Lake Iseo marks the boundary between Bergamo and Brescia and, apart from being an economic resource for the local population, from the Middle Ages it represented an area of political confrontation. It was, in fact, the point in which the contrasts between the two townships manifested themselves to the full, especially in the northern part of the lake for the control of the commercial traffic coming from Valle Camonica (Camonica valley), and in the south where disputes arose regarding the jurisdiction of the land by the Signoria of Calepio. Monte Isola, in the centre, was in contact with these two realities being in a position to control the traffic on the lake especially through the canal of Tavernola.
The different politics were accompanied by different forms of settlements and architecture: on the Bergamo side of the lake, in fact, fortified buildings were erected in a mountainous and rather harsh pre-Alpine context; on the eastern side of the lake , on the contrary, the centres developed in hilly areas where strongholds were not always built.
As far as the ecclesiastical organisation was concerned, the Brescia side of the lake was divided between the ecclesiastical circumscriptions of Iseo and Sale Marasino which was joined, from the 11th Century by Pisogne. The Bergamo side of the lake was divided between Calepio and Mologno (the present day Casazza in Val Cavallina (Cavalina valley), which was later replaced by the ecclesiastical circumscription of Solto, founded in the 12th Century for the pastoral care of the northern side of Lake Iseo. This situation led to a fragmentation of power that emerged during the 12th Century when the municipalities organised themselves within the boundaries already defined by the ecclesiastical circumscriptions.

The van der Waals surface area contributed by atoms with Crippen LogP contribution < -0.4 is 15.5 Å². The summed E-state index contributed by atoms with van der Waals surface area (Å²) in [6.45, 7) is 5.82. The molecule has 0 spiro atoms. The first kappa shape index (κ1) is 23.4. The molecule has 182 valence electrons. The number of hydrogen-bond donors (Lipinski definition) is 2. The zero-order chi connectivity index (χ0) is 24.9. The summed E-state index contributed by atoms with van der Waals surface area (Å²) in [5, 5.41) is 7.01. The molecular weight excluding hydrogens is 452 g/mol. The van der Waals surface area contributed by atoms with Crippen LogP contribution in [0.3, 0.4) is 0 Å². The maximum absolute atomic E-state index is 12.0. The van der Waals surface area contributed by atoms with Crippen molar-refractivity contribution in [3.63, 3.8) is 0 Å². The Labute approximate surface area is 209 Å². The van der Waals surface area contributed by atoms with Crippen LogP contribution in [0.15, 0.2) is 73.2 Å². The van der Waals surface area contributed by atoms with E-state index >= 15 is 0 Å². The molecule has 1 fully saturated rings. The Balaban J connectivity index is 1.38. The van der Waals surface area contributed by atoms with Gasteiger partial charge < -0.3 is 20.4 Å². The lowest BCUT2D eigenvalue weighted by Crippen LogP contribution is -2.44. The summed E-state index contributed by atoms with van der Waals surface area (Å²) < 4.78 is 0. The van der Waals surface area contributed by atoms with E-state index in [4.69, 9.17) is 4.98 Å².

On the Brescia side, the northern part of the lake part was under the control of the bishop from the 10th to the 11th Century with the support of the monasteries, especially that of Santa Giulia (St. Julie) which owned land on the shores of the lake.
From the 10th Century, Iseo was the location of a market and the commercial hub on the boundary, facts that aroused the interest of the municipality of Brescia. The centre was governed both by the bishop who underlined his political dominance with the monumental baptismal church of Sant’Andrea (St. Andrew), and by the local Signorie together with the middle merchant class (Brusati, De Iseo/Oldofredi) that encouraged the development of residential buildings.
The castle of Iseo, which was erected on the site of a pre-existing tower and was then modified between the 13th and the 14th Centuries with a curtain wall and towers with a side open towards the inside, represented the strategic stronghold for the military defence of the borgo. Iseo was involved in the wars of the municipality of Brescia and in 1161 suffered a devastating siege and fire at the hands of Federico Barbarossa.
Other defence buildings demonstrating the power of the Signorie can be found near Paratico: the local castle and the Lantieri tower symbolise the importance achieved by this family which existed side-by-side the rural secular Signoria of the De Paratico.
On the contrary, the religious and civil power co-existed in nearby Clusane where a castle was situated from the end of the 11th Century while the monks of Cluny settled on the promontory where they founded a priory (that was later entrusted to the nearby monastery of Provaglio d’Iseo). The rise of the Signorie of the Isei/Oldofredi led, in the 14th Century to the construction of the castle “del Carmagnola” (of Carmagnola), which was later encircled by a wall with a drawbridge.
Also in the hands of the Oldofredi of Iseo was Monte Isola which was occupied at the foot of the hills by the monastic estates of Santa Giulia, records of which date back as far as the 10th Century. Between the 12th and 13th Centuries, the Oldofredi of Iseo commissioned two defence fortresses: the mighty tower at Siviano, and the castle in Menzino located in a strategic position for the control of the Bergamo side of the lake; another castle belonging to the Oldofredi can be found in Peschiera Maraglio, on the southern tip of the island looking towards the Brescia side of the lake.
In Marone, on the other hand, the population took refuge in the foothills where a small fortress was situated in Pregasso that was later destroyed in the 17th Century: this area too became the stronghold of the Oldofredi, faithful allies of the Visconti until the arrival of the Venetians.